If you Google “Lena Chen” and “abstinence, you find among the results the following: a column in the Harvard Crimson disputing the campus abstinence group’s claims to “true feminism ,” a post on Sex Really (the National Campaign To Prevent Teen Pregnancy’s blog) dismissing the pseudoscientific justifications for abstinence-only education , and a video of me arguing in favor of a queer-inclusive approach to sexual discourse . So it was certainly news to me when I learned from Slate yesterday that I was a ” ‘sex positive’ woman reconsider[ing] abstinence,” simply because I had planned a conference entitled “Rethinking Virginity”.
Don’t get me wrong. I have nothing against abstinence. Despite being a former (and prolific) sex blogger , I have always maintained that people’s individual sexual decisions ought to be left up to them. Who am I to tell a stranger what or who they should do? That sort of paternalistic mindset is exactly what rubbed me the wrong way about the rhetoric used in the mainstream abstinence movement. When looking at the discourse surrounding sexuality, much of it is limited to a strict binary in which promoting promiscuity is equated with being progressive and promoting abstinence is equated with being conservative. Both views are equally problematic, because they assume that there is a one-size-fits-all sexual script that works for everyone.,
Despite what Grose says about me being among “chastened twentysomethings” and “women sobering up [to] youthful indiscretions,” I’m hardly repentant for my sexual history or my online chronicle of it. She admits that I do not “apologize” for my blog, but lists instance of backlash after backlash and notes that I’m now writing “serious articles” and co-habitating with a long-term partner. If that doesn’t seem like regret, what does? The truth is that I stopped blogging about my personal life for a number of reasons, but not because I was concerned about employment prospects or because I had second thoughts about my liberal views toward sexuality. My recent focus on dissecting the elusive concept of virginity shouldn’t be mistaken for an endorsement of abstinence, but rather an acknowledgment of the need for a more inclusive sexual dialogue.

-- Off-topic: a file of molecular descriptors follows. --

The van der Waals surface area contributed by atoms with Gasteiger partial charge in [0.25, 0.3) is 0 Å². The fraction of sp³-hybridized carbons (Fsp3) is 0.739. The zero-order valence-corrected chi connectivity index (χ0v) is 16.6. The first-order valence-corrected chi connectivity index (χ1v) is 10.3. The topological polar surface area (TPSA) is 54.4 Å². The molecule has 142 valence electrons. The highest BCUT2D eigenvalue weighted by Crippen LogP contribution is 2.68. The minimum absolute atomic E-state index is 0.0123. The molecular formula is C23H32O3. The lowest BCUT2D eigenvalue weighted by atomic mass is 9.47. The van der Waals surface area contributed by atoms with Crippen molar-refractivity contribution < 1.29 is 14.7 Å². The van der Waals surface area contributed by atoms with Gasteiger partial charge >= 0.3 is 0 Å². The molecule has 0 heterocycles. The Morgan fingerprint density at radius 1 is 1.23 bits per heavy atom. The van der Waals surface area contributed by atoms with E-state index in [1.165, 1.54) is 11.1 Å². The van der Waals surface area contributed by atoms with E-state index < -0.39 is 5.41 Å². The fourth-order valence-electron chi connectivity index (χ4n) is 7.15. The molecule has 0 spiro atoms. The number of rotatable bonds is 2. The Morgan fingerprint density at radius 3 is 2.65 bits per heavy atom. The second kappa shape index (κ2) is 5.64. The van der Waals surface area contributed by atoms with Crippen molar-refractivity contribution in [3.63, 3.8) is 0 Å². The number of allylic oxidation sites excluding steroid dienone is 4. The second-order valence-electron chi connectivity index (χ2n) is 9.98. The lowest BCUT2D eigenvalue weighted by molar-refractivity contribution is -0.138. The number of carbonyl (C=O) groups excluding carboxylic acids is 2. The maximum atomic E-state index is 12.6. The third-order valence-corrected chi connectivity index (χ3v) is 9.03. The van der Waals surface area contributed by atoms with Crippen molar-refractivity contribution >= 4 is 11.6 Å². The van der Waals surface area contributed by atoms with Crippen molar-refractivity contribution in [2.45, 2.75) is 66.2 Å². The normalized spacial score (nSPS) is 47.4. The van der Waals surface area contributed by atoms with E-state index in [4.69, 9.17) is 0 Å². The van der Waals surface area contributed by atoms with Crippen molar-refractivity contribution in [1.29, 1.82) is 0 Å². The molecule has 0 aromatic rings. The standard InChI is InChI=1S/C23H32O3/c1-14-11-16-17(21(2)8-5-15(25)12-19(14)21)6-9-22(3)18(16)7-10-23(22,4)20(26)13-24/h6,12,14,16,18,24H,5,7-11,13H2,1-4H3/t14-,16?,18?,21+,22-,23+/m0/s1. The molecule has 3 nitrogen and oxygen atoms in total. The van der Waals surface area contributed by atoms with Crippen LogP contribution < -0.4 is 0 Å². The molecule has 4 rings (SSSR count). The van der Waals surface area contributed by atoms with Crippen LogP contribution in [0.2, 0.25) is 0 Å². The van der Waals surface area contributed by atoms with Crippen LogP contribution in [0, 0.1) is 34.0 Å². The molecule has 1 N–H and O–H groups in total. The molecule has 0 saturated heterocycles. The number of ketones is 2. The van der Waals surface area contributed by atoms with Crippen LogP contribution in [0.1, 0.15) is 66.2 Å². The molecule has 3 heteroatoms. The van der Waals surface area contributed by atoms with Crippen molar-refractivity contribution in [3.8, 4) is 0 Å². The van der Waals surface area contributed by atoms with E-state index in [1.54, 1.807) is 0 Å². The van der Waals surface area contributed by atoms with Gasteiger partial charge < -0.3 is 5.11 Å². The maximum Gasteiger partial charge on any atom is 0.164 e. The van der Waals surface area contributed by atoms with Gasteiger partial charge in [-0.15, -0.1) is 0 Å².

The Rethinking Virginity conference, hosted by the Harvard Queer Students & Allies, was designed to critically interrogate the socially constructed notion of virginity, which I had studied over the past year in writing my senior thesis in sociology. I determined, through a combination of life experience and scholarly research, that this virginity business was bunk. Planning a conference entitled “rethinking virginity” didn’t mean that I was going the “born-again” route, but it did mean talking about the need to discuss abstinence not in terms of black and white but in terms of its practical relevance toward teenagers, some of whom face pressure to say “yes” even when they’re not ready.
Besides debunking myths about the hymen and questioning virginity’s relevance in a society where marriages are no longer mere property contracts, Rethinking Virginity was an opportunity to incorporate into the discussion those who felt alienated by the heteronormative and moralistic discourse around abstinence. At Rethinking Virginity, an entire panel was devoted to discussing the need to include queer perspectives in a sex-positive discussion of abstinence, yet the words “queer,” “gay,” “lesbian”, “trans,” or “bisexual” do not appear once in Grose’s article. That’s a shame, because if there’s one group that isn’t considered in the public discourse about girls gone wild and virginity pledgers, it’s those who do not conform to normative sexual preferences .
If I-a self-identified sex-positive feminist-think that the public discourse ought to include a wider spectrum of voices (including those of virgins and queer people), does that make me part of the group of people Grose nicknamed “Generation Scold”? I don’t think so. If anything, I believe that rethinking virginity makes one much more radical than those who haven’t.